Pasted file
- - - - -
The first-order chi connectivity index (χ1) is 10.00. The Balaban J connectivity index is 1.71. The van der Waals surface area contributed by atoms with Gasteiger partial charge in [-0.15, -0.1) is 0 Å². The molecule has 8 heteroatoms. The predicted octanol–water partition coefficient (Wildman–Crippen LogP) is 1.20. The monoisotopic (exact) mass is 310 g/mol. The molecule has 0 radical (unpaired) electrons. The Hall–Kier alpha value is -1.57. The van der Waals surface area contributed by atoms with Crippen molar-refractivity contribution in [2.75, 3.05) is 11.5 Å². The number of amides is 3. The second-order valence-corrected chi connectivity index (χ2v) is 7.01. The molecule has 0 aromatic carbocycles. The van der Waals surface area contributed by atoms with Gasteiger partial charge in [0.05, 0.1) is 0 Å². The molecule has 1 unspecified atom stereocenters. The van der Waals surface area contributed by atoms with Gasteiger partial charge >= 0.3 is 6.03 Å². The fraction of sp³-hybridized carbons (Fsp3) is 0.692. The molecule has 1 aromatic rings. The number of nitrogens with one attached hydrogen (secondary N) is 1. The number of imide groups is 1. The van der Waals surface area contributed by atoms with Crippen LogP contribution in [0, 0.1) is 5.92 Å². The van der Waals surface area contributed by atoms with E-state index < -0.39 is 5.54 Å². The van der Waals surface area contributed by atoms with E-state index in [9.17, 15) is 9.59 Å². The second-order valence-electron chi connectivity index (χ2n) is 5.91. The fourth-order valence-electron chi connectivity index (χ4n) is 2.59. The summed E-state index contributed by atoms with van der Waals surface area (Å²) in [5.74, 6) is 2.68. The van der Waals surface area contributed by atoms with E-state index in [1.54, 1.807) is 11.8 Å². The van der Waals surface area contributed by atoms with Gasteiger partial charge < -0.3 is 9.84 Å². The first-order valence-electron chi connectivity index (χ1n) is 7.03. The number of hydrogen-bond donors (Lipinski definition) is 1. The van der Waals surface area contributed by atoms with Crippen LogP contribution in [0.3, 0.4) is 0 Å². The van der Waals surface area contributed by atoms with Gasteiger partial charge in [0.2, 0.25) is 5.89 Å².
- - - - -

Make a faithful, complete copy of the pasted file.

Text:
The first-order chi connectivity index (χ1) is 10.00. The Balaban J connectivity index is 1.71. The van der Waals surface area contributed by atoms with Gasteiger partial charge in [-0.15, -0.1) is 0 Å². The molecule has 8 heteroatoms. The predicted octanol–water partition coefficient (Wildman–Crippen LogP) is 1.20. The monoisotopic (exact) mass is 310 g/mol. The molecule has 0 radical (unpaired) electrons. The Hall–Kier alpha value is -1.57. The van der Waals surface area contributed by atoms with Crippen molar-refractivity contribution in [2.75, 3.05) is 11.5 Å². The number of amides is 3. The second-order valence-corrected chi connectivity index (χ2v) is 7.01. The molecule has 0 aromatic carbocycles. The van der Waals surface area contributed by atoms with Gasteiger partial charge in [0.05, 0.1) is 0 Å². The molecule has 1 unspecified atom stereocenters. The van der Waals surface area contributed by atoms with Gasteiger partial charge >= 0.3 is 6.03 Å². The fraction of sp³-hybridized carbons (Fsp3) is 0.692. The molecule has 1 aromatic rings. The number of nitrogens with one attached hydrogen (secondary N) is 1. The number of imide groups is 1. The van der Waals surface area contributed by atoms with Crippen LogP contribution in [0, 0.1) is 5.92 Å². The van der Waals surface area contributed by atoms with E-state index < -0.39 is 5.54 Å². The van der Waals surface area contributed by atoms with E-state index in [9.17, 15) is 9.59 Å². The second-order valence-electron chi connectivity index (χ2n) is 5.91. The fourth-order valence-electron chi connectivity index (χ4n) is 2.59. The summed E-state index contributed by atoms with van der Waals surface area (Å²) in [5.74, 6) is 2.68. The van der Waals surface area contributed by atoms with E-state index in [1.54, 1.807) is 11.8 Å². The van der Waals surface area contributed by atoms with Gasteiger partial charge < -0.3 is 9.84 Å². The first-order valence-electron chi connectivity index (χ1n) is 7.03. The number of hydrogen-bond donors (Lipinski definition) is 1. The van der Waals surface area contributed by atoms with Crippen LogP contribution in [0.3, 0.4) is 0 Å². The van der Waals surface area contributed by atoms with Gasteiger partial charge in [0.2, 0.25) is 5.89 Å².